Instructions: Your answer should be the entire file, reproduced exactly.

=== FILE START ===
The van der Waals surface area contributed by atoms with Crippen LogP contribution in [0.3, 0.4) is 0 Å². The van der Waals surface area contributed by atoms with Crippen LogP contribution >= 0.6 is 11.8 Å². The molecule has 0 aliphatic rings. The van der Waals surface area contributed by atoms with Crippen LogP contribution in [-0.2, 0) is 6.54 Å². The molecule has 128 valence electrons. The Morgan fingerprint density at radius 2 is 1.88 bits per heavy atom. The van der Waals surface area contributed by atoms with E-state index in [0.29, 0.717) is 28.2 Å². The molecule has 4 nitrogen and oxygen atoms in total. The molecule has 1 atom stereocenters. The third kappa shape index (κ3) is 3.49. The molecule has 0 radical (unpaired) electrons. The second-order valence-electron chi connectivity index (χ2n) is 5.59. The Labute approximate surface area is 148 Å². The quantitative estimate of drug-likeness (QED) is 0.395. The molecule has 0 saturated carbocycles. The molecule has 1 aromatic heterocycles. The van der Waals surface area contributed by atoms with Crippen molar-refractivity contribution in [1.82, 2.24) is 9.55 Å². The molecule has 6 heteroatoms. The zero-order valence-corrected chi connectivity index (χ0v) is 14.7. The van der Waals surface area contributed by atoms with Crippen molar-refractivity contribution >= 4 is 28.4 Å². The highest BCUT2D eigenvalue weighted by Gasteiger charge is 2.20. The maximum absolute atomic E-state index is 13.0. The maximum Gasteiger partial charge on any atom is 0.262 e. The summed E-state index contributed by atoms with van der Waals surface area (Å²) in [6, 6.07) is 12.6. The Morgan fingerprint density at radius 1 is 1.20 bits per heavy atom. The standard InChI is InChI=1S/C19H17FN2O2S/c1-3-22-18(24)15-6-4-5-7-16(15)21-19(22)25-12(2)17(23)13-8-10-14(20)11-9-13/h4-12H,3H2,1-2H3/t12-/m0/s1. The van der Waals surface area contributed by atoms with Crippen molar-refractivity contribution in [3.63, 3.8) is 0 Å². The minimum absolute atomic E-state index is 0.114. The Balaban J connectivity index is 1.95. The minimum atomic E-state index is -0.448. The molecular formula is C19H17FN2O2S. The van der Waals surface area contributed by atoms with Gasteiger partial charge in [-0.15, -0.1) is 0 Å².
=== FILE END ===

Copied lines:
The van der Waals surface area contributed by atoms with Crippen LogP contribution in [0.3, 0.4) is 0 Å². The van der Waals surface area contributed by atoms with Crippen LogP contribution >= 0.6 is 11.8 Å². The molecule has 0 aliphatic rings. The van der Waals surface area contributed by atoms with Crippen LogP contribution in [-0.2, 0) is 6.54 Å². The molecule has 128 valence electrons. The Morgan fingerprint density at radius 2 is 1.88 bits per heavy atom. The van der Waals surface area contributed by atoms with E-state index in [0.29, 0.717) is 28.2 Å². The molecule has 4 nitrogen and oxygen atoms in total. The molecule has 1 atom stereocenters. The third kappa shape index (κ3) is 3.49. The molecule has 0 radical (unpaired) electrons. The second-order valence-electron chi connectivity index (χ2n) is 5.59. The Labute approximate surface area is 148 Å². The quantitative estimate of drug-likeness (QED) is 0.395. The molecule has 0 saturated carbocycles. The molecule has 1 aromatic heterocycles. The van der Waals surface area contributed by atoms with Crippen molar-refractivity contribution in [1.82, 2.24) is 9.55 Å². The molecule has 6 heteroatoms. The zero-order valence-corrected chi connectivity index (χ0v) is 14.7. The van der Waals surface area contributed by atoms with Crippen molar-refractivity contribution >= 4 is 28.4 Å². The highest BCUT2D eigenvalue weighted by Gasteiger charge is 2.20. The maximum absolute atomic E-state index is 13.0. The maximum Gasteiger partial charge on any atom is 0.262 e. The summed E-state index contributed by atoms with van der Waals surface area (Å²) in [6, 6.07) is 12.6. The Morgan fingerprint density at radius 1 is 1.20 bits per heavy atom. The standard InChI is InChI=1S/C19H17FN2O2S/c1-3-22-18(24)15-6-4-5-7-16(15)21-19(22)25-12(2)17(23)13-8-10-14(20)11-9-13/h4-12H,3H2,1-2H3/t12-/m0/s1. The van der Waals surface area contributed by atoms with Crippen molar-refractivity contribution in [3.63, 3.8) is 0 Å². The minimum absolute atomic E-state index is 0.114. The Balaban J connectivity index is 1.95. The minimum atomic E-state index is -0.448. The molecular formula is C19H17FN2O2S. The van der Waals surface area contributed by atoms with Gasteiger partial charge in [-0.15, -0.1) is 0 Å².